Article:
MiniArt 1/72 Workshop & City Building
MiniArt has released quite a few interesting 1/35 structures over the last couple years, providing modelers with some excellent out-of-the-box diorama material. They have now turned to 1/72 for these buildings, and like their larger counterparts, they offer some great diorama potential. Two of their first releases are the Workshop and City Building.
Differing from their 1/35 counterparts, these 1/72 buildings are entirely injection molded (the 1/35 ones generally included vacuformed sections). The kits come molded in a multitude of colors, with most being close to the actual colors of the finished buildings. The detailing throughout the pieces is quite good, being deep enough to handle all sorts of weathering. While some of the surface textures are similar, there is surprisingly little in the way of common sprues between the two kits. That said, the detailing between both kits is identical, so these will fit together in the same scene quite nicely.
Starting with the simpler building, the workshop is basically a simple brick shed, with three arched windows on one wall, three small windows on the opposite wall, and a large two-door opening on the front. Construction is simple, yet complex. Simple in that it's basically a box you're building, but complex because these kits are designed to be modular and thus you have to build sections up from multiple pieces. For example, the walls with the windows are made up of five main pieces each, not counting the windows. This results in some edges that might be problematic, but if you take care in sanding the edges and do plenty of test fitting, there should be no problem.
The assembly actually begins with the foundation. This is made up from stone pieces. On this fits those walls (as well as the front and rear walls, again made up from multiple pieces). The windows feature separate framing and sills, but there is no glass provided. This would be simple to add, though, with just a thin piece of clear stock on the backside of the window frames. The doors are designed to be shut, but it would not take much effort to open them. However, if you do so, there is nothing on the inside, not even a floor, so be ready to do some serious scratchbuilding should you opt for that.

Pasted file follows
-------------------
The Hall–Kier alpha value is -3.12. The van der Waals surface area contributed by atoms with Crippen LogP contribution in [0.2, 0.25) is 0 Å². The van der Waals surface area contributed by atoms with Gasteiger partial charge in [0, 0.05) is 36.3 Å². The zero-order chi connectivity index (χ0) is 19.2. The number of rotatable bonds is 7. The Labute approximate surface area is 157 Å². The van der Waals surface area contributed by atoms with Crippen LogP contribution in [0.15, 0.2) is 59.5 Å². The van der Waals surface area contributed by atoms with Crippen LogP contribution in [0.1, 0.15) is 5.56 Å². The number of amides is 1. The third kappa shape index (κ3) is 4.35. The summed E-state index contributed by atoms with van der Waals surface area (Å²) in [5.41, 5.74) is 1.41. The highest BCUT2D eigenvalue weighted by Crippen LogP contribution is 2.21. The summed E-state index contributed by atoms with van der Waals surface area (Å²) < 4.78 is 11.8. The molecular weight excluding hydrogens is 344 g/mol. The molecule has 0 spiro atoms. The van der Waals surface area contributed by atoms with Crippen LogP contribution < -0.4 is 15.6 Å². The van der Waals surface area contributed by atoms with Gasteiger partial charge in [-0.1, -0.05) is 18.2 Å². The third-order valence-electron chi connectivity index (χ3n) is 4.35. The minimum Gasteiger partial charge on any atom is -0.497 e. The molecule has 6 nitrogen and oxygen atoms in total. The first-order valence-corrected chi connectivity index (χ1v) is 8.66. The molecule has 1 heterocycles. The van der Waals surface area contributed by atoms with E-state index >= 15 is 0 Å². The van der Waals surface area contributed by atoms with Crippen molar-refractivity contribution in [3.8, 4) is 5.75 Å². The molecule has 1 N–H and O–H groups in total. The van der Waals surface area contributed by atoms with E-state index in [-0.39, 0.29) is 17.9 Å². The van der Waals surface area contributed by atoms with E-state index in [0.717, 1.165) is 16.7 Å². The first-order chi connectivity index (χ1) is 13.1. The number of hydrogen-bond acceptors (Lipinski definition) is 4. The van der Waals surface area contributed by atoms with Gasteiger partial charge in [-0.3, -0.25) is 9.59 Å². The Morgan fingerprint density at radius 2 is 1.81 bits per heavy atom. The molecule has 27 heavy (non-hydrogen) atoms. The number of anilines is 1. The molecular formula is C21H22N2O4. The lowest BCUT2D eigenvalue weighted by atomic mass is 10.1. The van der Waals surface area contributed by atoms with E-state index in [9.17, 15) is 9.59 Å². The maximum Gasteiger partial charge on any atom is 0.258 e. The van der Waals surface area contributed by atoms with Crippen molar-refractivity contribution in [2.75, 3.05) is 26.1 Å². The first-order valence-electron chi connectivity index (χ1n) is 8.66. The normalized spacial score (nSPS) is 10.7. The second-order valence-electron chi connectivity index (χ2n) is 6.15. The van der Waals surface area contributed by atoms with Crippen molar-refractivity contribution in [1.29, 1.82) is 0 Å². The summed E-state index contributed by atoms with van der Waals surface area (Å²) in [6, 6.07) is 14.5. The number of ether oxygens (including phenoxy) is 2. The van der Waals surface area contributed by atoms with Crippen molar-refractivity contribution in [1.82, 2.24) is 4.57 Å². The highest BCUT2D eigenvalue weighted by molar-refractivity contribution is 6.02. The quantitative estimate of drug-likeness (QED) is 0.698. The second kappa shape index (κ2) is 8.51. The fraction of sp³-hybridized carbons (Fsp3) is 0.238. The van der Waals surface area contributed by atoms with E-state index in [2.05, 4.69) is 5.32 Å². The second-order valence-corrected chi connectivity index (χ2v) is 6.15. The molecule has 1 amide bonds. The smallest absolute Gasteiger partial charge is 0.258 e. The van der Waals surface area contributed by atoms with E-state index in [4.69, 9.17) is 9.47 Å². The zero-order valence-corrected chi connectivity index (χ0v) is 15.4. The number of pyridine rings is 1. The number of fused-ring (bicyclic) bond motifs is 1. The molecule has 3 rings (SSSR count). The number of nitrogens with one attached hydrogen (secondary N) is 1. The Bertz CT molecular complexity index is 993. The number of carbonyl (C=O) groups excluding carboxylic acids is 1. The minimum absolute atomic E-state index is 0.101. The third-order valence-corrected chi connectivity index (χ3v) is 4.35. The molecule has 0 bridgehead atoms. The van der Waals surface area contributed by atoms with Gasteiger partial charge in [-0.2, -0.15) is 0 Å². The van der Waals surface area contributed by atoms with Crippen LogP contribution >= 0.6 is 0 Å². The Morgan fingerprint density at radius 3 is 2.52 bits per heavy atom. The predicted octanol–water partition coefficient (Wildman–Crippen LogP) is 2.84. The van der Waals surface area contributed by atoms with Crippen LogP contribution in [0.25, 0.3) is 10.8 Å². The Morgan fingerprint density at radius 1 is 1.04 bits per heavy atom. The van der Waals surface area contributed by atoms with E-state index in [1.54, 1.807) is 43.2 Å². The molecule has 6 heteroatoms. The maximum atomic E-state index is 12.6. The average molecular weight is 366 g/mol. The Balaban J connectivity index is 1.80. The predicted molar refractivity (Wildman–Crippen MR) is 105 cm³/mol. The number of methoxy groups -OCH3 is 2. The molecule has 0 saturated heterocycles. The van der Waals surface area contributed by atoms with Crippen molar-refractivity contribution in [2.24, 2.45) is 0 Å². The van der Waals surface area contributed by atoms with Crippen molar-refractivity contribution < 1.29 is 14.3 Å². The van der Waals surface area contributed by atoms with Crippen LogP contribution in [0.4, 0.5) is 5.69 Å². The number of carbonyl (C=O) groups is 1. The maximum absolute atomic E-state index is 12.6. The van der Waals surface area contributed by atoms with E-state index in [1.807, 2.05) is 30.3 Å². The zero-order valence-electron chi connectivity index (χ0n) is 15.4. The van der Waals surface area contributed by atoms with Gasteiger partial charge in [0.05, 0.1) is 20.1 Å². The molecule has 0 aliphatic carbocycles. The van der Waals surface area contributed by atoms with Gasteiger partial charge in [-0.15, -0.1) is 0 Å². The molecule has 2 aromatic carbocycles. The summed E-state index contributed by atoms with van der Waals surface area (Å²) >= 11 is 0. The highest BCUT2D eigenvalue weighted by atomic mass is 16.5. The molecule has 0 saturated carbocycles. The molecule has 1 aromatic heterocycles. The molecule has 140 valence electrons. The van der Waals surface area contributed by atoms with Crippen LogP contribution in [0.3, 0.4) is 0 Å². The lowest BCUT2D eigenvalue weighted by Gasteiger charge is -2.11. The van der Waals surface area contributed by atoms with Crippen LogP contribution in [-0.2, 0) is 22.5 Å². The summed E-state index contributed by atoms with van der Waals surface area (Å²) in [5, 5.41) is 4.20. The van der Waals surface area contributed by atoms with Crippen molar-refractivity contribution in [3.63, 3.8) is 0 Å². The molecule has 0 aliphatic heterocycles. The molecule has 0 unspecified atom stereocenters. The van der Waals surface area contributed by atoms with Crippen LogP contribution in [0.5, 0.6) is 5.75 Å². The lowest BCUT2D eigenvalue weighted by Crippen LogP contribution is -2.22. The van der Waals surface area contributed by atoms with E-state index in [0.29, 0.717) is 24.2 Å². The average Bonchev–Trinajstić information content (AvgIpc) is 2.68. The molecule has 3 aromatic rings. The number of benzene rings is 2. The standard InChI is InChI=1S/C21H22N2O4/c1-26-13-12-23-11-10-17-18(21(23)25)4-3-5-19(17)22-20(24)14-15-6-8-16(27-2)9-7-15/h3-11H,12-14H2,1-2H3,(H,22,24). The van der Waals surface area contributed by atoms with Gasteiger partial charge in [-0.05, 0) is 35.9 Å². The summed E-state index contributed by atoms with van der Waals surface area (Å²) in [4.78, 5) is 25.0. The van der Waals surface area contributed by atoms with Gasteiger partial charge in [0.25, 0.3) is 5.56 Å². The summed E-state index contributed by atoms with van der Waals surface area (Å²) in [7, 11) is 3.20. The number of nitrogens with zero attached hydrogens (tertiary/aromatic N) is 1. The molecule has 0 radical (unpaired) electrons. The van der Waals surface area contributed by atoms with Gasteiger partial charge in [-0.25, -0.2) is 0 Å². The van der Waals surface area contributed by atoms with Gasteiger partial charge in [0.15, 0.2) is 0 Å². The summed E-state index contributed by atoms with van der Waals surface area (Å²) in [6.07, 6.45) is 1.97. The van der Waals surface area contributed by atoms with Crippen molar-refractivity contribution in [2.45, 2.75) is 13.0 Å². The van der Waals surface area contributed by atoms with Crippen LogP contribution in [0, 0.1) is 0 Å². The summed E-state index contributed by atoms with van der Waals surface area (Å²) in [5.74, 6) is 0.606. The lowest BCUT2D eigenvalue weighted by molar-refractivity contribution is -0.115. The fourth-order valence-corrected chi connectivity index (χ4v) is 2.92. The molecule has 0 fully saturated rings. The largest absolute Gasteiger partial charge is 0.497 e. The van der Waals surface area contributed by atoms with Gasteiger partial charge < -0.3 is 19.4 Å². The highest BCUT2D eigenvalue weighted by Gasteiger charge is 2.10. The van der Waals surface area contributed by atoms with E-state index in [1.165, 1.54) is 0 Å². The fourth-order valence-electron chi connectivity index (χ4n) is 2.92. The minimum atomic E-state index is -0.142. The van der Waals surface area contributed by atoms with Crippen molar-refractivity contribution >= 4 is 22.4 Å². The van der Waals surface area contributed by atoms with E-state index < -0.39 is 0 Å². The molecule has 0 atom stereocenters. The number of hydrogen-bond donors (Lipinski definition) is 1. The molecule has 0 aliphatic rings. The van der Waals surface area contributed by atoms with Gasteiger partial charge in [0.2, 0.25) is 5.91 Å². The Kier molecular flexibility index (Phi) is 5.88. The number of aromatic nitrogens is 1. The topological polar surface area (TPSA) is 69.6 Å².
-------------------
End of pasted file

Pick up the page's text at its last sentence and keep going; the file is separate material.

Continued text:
Moving on to the roof, this is probably the most challenging part here. It is made up of two parts for each side, and it is a tile roof. That means that half the tiles along the seam will be split in half. This is a prominent area and will be challenging to fill those in so as to look uniform. There are brackets for the back side, though, to add strength to the roof. The top seam is covered by separate pieces, and a gutter is provided as well.
The City Building
The City Building is of similar construction, but features more parts due to the more complex building type. This is a two-storey building, which means you'll be building twice as many walls with this kit. There are also a lot more windows to deal with, and windows of different types as well. As this is a personal dwelling, the builders clearly put a bit of pride in building it and surrounded the windows with stone work. This is provided as a separate piece, while the sill and framing are still separate. Additionally, there is an overhang along the top of the wall pieces, so a standard wall piece with a window can have up to five pieces. There are twelve windows and three doorway wall assemblies in this kit, with nine walls having no openings. That's a lot of walls to build up.
Once you have the walls built, though, this building goes together much like the Workshop. There is a stone foundation, including some steps. The roof is similarly built, and is the same tile form as the Workshop. This means it has the same problem with seams. Similarly, this kit includes gutters. As this is a two-story building, it has a bit of flair on the upstairs: a balcony with a railing.
For both buildings, the only painting instructions are on the box, which shows photos of the finished model. Really, though, you could finish these buildings in any fashion you wish. Keep it natural and go with regular brick and stone colors, or finish it in a painted fashion and go whatever color catches your eye. For those who really want a challenge, you could even try combining the two kits and create an all-new building type. That's the fun with these kind of modular kits, the sky's really the limit.
I've been hoping that MiniArt would produce some of their buildings in 1/72, and now that they're here, I'm really excited to see that they're fully injection molded and highly detailed. Their generic pattern will have them fitting in just about anywhere around the world, and for just about any post-Industrial Revolution period. My thanks to MRC for the review samples.